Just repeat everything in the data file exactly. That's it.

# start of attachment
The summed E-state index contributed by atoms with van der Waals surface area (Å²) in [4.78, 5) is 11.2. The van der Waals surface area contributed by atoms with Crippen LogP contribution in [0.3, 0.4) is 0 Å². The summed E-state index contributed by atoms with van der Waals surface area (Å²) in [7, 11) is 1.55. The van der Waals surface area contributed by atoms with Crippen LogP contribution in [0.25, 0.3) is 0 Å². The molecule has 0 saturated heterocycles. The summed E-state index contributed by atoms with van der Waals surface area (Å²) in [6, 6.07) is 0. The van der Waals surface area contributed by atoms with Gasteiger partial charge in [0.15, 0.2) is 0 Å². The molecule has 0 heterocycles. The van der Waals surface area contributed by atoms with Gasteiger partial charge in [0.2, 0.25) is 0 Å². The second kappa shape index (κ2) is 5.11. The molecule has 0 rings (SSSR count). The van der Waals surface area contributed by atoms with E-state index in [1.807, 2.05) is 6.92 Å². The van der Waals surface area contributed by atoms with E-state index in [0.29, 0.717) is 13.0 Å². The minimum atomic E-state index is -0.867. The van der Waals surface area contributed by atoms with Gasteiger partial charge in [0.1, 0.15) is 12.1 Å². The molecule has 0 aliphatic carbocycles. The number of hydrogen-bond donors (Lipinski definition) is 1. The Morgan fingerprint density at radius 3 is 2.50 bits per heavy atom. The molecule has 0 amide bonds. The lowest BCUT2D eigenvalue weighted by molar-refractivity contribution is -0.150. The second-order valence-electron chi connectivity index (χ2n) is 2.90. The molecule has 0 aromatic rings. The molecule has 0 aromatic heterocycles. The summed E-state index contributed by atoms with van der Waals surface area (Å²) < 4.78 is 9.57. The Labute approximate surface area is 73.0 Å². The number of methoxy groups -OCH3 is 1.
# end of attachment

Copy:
The summed E-state index contributed by atoms with van der Waals surface area (Å²) in [4.78, 5) is 11.2. The van der Waals surface area contributed by atoms with Crippen LogP contribution in [0.3, 0.4) is 0 Å². The summed E-state index contributed by atoms with van der Waals surface area (Å²) in [7, 11) is 1.55. The van der Waals surface area contributed by atoms with Crippen LogP contribution in [0.25, 0.3) is 0 Å². The molecule has 0 saturated heterocycles. The summed E-state index contributed by atoms with van der Waals surface area (Å²) in [6, 6.07) is 0. The van der Waals surface area contributed by atoms with Gasteiger partial charge in [0.15, 0.2) is 0 Å². The molecule has 0 heterocycles. The van der Waals surface area contributed by atoms with Gasteiger partial charge in [0.2, 0.25) is 0 Å². The second kappa shape index (κ2) is 5.11. The molecule has 0 rings (SSSR count). The van der Waals surface area contributed by atoms with E-state index in [1.807, 2.05) is 6.92 Å². The van der Waals surface area contributed by atoms with E-state index in [0.29, 0.717) is 13.0 Å². The minimum atomic E-state index is -0.867. The van der Waals surface area contributed by atoms with Gasteiger partial charge in [0.1, 0.15) is 12.1 Å². The molecule has 0 aliphatic carbocycles. The number of hydrogen-bond donors (Lipinski definition) is 1. The Morgan fingerprint density at radius 3 is 2.50 bits per heavy atom. The molecule has 0 amide bonds. The lowest BCUT2D eigenvalue weighted by molar-refractivity contribution is -0.150. The second-order valence-electron chi connectivity index (χ2n) is 2.90. The molecule has 0 aromatic rings. The molecule has 0 aromatic heterocycles. The summed E-state index contributed by atoms with van der Waals surface area (Å²) < 4.78 is 9.57. The Labute approximate surface area is 73.0 Å². The number of methoxy groups -OCH3 is 1.